In women, cervical and uterine cancers that result from the human papillomaviruses account for half of all infection-related cancers. In men, liver and gastric cancers account for nearly 80% of cancers. Around 30% of infection-related cancers occur in people younger than age 50, according to the report published in the May issue of The Lancet Oncology.

"Application of existing public health methods for infection prevention, such as vaccination, safer injection practice, or antimicrobial treatments, could have a substantial effect on the future burden of cancer worldwide," researchers wrote.

Combination of Antiviral and Chinese Traditional Medicine Proves Effective
Chinese researchers treated 164 patients with either the antiviral entecavir (Baraclude) or a combination of entecavir and the Chinese traditional medicine Shenxian yiganling to see if the Western drug and traditional Chinese medicine together would be more effective than entecavir alone.

According to the report published in the Chinese journal of integrated traditional and Western medicine (PMID:22574588), the combination treatment was nearly twice as effective at clearing the hepatitis B "e" antigen (HBeAg) than entecavir alone.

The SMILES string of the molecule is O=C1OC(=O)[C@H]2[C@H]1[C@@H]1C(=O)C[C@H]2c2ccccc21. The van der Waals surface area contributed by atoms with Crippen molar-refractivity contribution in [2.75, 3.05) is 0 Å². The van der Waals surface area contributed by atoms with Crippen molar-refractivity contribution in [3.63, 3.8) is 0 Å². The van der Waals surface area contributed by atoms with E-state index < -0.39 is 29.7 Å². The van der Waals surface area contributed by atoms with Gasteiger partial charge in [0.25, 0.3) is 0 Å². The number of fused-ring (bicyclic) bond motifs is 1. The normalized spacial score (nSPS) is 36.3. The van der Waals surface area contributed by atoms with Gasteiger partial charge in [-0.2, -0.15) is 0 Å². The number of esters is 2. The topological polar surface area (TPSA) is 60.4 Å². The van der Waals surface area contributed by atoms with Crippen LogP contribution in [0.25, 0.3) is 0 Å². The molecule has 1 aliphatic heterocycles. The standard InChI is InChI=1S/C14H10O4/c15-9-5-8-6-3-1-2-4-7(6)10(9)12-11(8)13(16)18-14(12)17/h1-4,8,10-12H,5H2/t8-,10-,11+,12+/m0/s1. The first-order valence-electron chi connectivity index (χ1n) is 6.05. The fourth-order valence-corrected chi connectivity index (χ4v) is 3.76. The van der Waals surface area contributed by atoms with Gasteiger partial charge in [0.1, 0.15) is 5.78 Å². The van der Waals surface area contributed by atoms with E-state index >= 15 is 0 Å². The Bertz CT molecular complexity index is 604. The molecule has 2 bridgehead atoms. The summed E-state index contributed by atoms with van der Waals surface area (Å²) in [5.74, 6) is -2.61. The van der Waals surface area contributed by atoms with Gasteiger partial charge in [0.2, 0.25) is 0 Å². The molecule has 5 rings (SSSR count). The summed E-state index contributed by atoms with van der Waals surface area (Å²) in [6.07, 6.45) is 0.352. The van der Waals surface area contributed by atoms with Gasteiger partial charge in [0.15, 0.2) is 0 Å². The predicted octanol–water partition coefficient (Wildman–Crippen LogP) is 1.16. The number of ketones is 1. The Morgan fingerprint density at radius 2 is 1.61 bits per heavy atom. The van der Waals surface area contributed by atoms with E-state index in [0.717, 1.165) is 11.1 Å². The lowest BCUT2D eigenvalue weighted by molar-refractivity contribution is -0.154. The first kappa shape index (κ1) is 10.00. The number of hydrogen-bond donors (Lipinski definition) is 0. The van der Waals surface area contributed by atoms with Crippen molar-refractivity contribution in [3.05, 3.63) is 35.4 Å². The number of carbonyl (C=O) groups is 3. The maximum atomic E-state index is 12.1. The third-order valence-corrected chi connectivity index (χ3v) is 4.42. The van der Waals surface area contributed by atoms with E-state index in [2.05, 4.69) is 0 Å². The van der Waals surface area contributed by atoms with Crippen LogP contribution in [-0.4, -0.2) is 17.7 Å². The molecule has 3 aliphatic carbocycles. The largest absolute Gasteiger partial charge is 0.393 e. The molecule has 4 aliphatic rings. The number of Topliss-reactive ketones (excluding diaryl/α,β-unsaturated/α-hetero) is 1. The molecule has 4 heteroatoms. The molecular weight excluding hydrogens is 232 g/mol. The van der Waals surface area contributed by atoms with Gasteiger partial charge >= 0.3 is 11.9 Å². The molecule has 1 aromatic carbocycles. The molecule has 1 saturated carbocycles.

Entecavir is an antiviral that meddles with the HBV genetic material so it cannot replicate.

After 48 weeks of treatment, there was little difference in two patient groups' alanine aminotransferase (ALT) levels (about 70% of both groups had normal ALTs, indicating no liver damage.) About 73% of both groups achieved undetectable HBV DNA. However, substantially more patients in the combined therapy group lost HBeAg and developed "e" antibodies, called seroconversion.

Researchers reported that 39.44% of the combination group lost HBeAg, compared to 23.75% of the entecavir-only group. Additionally, 32.39% lost HBeAg and developed "e" antibodies, compared to 15% in the entecavir-only group.

"Entecavir combined with Shenxian yiganling promoted the HBeAg ... conversion rate, possibly through the recovery of the immune functions," researchers wrote.

Another study in this publication described the treatment of 240 patients with either just the antiviral adefovir (Hepsera), or with adefovir combined with a baihua xianglian detoxification liquid for 48 weeks.

By the end of the treatment period, the undetectable HBV DNA rate was 29% in the adefovir-only group compared to 55% in the combined treatment group. The HBeAg seroconversion rate was 22% in the combination group and 12% in the adefovir-only group.

Researchers Discover How HBV Integrates to Cause Cancer